Every few months my mother-in-law sends my son her collection of Mini Pages and other fun newspaper inserts, including one called "Colorado Kids." It is a collection of short news stories for children compiled by the DenverRockyPostMountainNews. This morning I read an issue of Colorado Kids, and found an article that disturbed me.
"One Nation Under God?" asked the headline, above a picture of a grade-school age girl on a US flag background. The picture caption read "The pledge of allegiance is under attack again." Intrigued by these eye-catching words, I read the article.
The first paragraph (of this very short four-paragraph article) was a fairly neutral explanation of September's decision by US District Court Judge Lawrence Carlton that "the Pledge's reference to one nation under God violates school children's rights to be free from a coercive requirement to affirm God." The last paragraph was similarly neutral, asserting that at least for the time being children would still be able to/required to recite the pledge.
I took issue with the middle two paragraphs, which showed a definite bias toward the "pledge is under attack" opinion implied by the photo caption. The people they quoted were both on that side of the issue. One was a school district official vowing to "fight for the right of willing children to continue to recite the pledge." Fair enough - are there any school officials who want to fight for the right of unwilling children to recite the pledge without an affirmation of God?
The one thing that REALLY got me to wondering about this article was the way they attributed the next quote by Steve Elliot, founder and president of grassfire.org
. According to the article, grassfire.org is "an organization dedicated to preserving religious freedoms." OK, sounds good.
But visiting grassfire.org, I find a conservative website advocating all the usual suspects - "Save Marriage," "Support the Pledge," "Stand for the Unborn," etc. Their stated focus is on "conservative, pro-family and pro-faith values" issues. Presumably that includes religious freedom if it's freedom to have God in the pledge. Oh yes, what did he say? "People are really tired of all these attacks on the pledge." Hmmm.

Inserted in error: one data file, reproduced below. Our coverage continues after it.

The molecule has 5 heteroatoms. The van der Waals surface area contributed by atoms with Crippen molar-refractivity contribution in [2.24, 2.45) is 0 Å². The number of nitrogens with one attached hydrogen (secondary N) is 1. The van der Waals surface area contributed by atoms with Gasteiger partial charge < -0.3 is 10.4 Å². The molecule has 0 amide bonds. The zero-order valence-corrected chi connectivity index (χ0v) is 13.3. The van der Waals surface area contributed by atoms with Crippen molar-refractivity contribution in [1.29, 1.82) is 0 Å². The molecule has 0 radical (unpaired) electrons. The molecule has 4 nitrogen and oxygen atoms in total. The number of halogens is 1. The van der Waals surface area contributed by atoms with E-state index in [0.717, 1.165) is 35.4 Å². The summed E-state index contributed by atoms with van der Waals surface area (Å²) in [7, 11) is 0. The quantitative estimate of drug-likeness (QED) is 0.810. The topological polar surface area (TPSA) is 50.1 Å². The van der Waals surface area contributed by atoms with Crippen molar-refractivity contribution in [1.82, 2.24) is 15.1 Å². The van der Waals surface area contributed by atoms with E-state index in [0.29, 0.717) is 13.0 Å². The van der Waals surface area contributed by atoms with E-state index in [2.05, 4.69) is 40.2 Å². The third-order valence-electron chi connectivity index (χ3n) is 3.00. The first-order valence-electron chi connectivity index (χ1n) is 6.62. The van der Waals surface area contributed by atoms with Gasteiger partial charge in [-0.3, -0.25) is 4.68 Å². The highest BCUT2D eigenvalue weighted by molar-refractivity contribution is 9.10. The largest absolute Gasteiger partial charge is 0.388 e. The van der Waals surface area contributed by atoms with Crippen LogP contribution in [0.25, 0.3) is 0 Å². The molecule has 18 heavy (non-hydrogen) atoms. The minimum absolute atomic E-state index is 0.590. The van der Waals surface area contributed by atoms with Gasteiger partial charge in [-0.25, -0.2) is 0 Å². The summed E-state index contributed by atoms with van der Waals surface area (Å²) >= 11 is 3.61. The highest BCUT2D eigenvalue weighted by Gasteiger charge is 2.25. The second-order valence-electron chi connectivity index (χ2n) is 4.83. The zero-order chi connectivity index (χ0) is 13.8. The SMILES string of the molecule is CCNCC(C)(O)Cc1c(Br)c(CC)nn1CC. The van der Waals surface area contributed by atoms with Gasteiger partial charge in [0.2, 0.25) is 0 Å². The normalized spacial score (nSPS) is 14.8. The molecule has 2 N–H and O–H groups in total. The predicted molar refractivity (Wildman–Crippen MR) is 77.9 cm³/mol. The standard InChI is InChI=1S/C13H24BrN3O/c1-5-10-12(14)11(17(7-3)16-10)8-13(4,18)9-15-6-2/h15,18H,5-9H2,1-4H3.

Now I'm all for different viewpoints and interest groups of all stripes, and of reporting their viewpoints and opinions. What I object to in this case is that this article made no mention (other than implicitly by describing the court decision) of the OTHER side of the issue. Why not throw in a supportive quote from the ACLU or Americans United for the Separation of Church and State
? Of course that might give these young people the wrong impression of what the issues are.
I object to the recitation of the pledge of allegiance in public schools with or without the "under God" part. I find it contrived and coercive, not to mention idolatrous (I pledge allegiance to a piece of cloth
?) . Perhaps this is the result of knowing its history.
The pledge was written in 1892 by Francis Bellamy, a socialist and Baptist minister, as part of an advertising campaign by Youth's Campaign
magazine to sell US flags to public schools for use as subscription premiums. I love the irony - one of the icons of American patriotism was originally conceived as a marketing jingle.
The pledge has been revised several times in its lifetime - most recently (and most significantly) in 1954 to include the phrase "under God." This addition was made in order to differentiate "us" from the "Godless Communists" at the height of the red scare. Hard to argue with that unless you want to be branded unpatriotic.
No mention of this history in the article either. Well, I suppose that's part of growing up - learning early on to just trust what you read in the paper, not ask questions, recite the pledge, and sign on the dotted line when you're asked.
Fortunately my son was born questioning authority, and has not been taken in by the pledge. When he started public school we talked about the pledge and its meaning and history, as well as the fact that the Supreme Court has upheld his right NOT to recite it. For a time he recited his own pledge of allegiance - to the Earth. I could get behind that.
When I asked my son what he thought of the article, he said "I think that's good news for the Hindus." Yes, and the rest of us who don't want God (or creed) pressed upon us. Thankfully we all still have the option of honoring our flag as a SYMBOL of what our country ought to stand for (not necessarily always reflected by our actions) rather than joining in this contrived affirmation.